It was too early to tell. Several details had to be ironed out before they could say whether her fears would come true or not. Her mother wasn’t giving any clear answers. All she said was that right then the matter of the señora who’d look after them wasn’t important. Nor did she care much about getting hold of proper clothing to weather that city’s chill, which she couldn’t even imagine because she’d lived all her life in the hottest region of a tropical country. What concerned her was getting hold of the money she’d need for the trip, which even with the discount she was told had been arranged was much, much more than she could come by before the agreed deadline, or even in many years’ time. She figured she could sell the cornmill she’d bought to do her work with after all the chickens she’d raised had died in a single wave of avian flu, but gave up on that idea as soon as the señora who agreed to look after her daughters explained that the mill was her girls’ safety net. If something were to happen to her on this trip—God forbid, and not that she’d ever wish such a thing on her— the girls could still work and have food to eat even if she wasn’t around. She understood where the mother was coming from, but she had to think of the little girls staying behind. She suggested going out to ask for the money, even if she was ashamed to. But not on the street, like the poor, or door to door, like people thereabouts, but at offices, on the radio, or on TV. Maybe if she told her story, if she shared its most sorrowful moments, people would take pity on her and make a donation to help make her dreams possible. It might work. She’d seen people who’d gotten wheelchairs, special beds, and even surgery, without being asked for anything in return. She once saw a little old woman ask for a house to be built for her because the one she lived in might cave in on her head at any moment, and within two weeks a notice was released announcing it was underway. She couldn’t recall if it’d been paid for by one person or if several had deposited money in the account whose number was listed on the screen. The point was that the old woman had gotten what she’d wanted, and the mother could, too. People were generous to those who begged, especially if they were silenced by their tears. Her chances were good since she was always going speechless in the middle of her stories. But she didn’t want to beg. More than that, she didn’t want a bunch of strangers to witness something that didn’t concern them. The circumstances of her personal life belonged only to her, and to the people who’d gotten her into them. She’d contemplated seeking them out to ask for help. They owed her. Even though they claimed not to be responsible and held forth about how the situation was bigger than all of them, they knew. If they saw her sitting in the air-conditioned waiting rooms of their workplaces, they’d agree to anything she asked. But she didn’t want to see them again. Or ask them for anything either.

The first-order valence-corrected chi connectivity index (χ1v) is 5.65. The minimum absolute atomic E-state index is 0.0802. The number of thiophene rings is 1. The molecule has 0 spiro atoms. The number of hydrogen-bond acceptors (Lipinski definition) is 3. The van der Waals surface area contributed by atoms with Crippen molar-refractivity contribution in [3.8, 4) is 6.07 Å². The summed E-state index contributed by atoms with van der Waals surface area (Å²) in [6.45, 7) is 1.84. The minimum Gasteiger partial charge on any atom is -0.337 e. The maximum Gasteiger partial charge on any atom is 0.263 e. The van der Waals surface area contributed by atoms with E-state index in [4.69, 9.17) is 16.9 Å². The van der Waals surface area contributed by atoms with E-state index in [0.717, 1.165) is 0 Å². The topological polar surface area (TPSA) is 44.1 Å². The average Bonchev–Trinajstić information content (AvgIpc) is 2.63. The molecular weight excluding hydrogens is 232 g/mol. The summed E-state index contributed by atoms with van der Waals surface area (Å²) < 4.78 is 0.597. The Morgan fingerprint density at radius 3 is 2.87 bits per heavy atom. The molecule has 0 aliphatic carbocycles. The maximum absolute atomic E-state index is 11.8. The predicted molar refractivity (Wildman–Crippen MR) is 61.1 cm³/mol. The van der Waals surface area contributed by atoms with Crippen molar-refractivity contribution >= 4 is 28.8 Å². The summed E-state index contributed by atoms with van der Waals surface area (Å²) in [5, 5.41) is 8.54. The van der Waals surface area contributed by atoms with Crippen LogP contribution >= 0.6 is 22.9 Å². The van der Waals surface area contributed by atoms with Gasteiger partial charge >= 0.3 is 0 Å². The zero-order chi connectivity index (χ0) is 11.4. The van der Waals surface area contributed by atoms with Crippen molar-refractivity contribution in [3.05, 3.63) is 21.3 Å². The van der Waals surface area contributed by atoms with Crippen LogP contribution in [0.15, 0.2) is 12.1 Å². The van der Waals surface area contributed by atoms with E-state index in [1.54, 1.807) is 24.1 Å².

Better to take out a loan, even one without those financial guarantees banks gave out. She knew about a man thereabouts who lent money easily if you went to him with a recommendation, and she knew someone who could recommend her. She wouldn’t make her look bad. If necessary, she’d clean houses to pay off every last cent. No one doubted it. The problem was that the creditor didn’t give out long-term loans for the amount she was requesting. And in her case, a recommendation didn’t cut it: he wanted more, in case she suddenly discovered Paris was a nicer place to live and ended up staying there for ever. All he asked for was something that would give him peace of mind while she was away: a little parcel of land, a small house, something with a property title to quieten his nerves. He wasn’t a man of much faith, even though he’d have liked to be. Perhaps in another time, in other clothes, under other circumstances. But unfortunately, things were the way they were, and he couldn’t give her what she was asking for. Instead, he suggested she appeal to the television networks. Or to the recently elected mayor. Desperate to cover up the fraud that’d gotten him elected, he thought it pragmatic to give everyone anything they asked for.